Menus are ripe for behavioral science disruption

Menus are ripe for behavioral science disruption

Yesterday, as I was looking at the menu of a restaurant here in Bentonville, Arkansas, I had a thought: Why don’t restaurants put their most expensive items at the top of the menu?

We know from decades of research that peoples’ perceptions are heavily influenced by the number/price they’re first exposed to in any situation.

So, if they see a $32 plate of oysters at the top of the appetizer section, they’ll likely think that a $15 chicken finger plate is a good deal… but this probably won’t be the case if the top item is a $6 plate of “artisan bread” or a $7 mixed green salad.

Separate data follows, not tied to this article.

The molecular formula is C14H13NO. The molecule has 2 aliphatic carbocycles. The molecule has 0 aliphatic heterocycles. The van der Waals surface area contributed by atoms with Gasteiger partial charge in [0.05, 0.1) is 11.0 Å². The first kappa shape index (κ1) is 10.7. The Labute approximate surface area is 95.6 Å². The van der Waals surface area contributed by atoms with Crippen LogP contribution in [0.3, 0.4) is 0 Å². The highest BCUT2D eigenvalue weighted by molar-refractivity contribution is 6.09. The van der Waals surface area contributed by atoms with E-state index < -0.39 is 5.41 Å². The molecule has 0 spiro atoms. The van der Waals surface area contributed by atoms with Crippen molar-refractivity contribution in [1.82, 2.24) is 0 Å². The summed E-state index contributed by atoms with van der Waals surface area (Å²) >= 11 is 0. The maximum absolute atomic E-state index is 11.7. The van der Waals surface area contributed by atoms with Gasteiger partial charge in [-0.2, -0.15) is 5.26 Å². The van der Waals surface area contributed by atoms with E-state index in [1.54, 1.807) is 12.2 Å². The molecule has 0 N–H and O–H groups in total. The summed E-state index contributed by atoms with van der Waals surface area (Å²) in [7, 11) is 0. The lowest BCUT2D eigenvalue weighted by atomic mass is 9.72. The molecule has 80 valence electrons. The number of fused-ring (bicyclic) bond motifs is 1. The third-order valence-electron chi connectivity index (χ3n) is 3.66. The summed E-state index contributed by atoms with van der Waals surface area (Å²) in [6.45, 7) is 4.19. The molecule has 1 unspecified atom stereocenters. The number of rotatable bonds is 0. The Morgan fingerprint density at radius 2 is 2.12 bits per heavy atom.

$15 looks expensive when compared to $6 or $7… but when compared to $32, not so much.

My hunch is that those who design menus don’t know anything about the behavioral sciences, but I’ve always heard that there are ‘menu design specialists’ that top chains hire to encourage as much spend as possible…

If that’s the case, then we would expect the menus of restaurants like the Cheesecake Factory, Chili’s, etc. take advantage of psychological hacks like this. And, from what I call tell, they don’t really do this, either.

I spent about 45 minutes this morning look at the menus of 6 major restaurant chains, and I couldn’t find any good, clear cut examples of them using anchoring effectively…

But I know almost nothing about the restaurant/food world.

This is another area in which someone (like you) armed with a bit of behavioral science know-how could do some damage.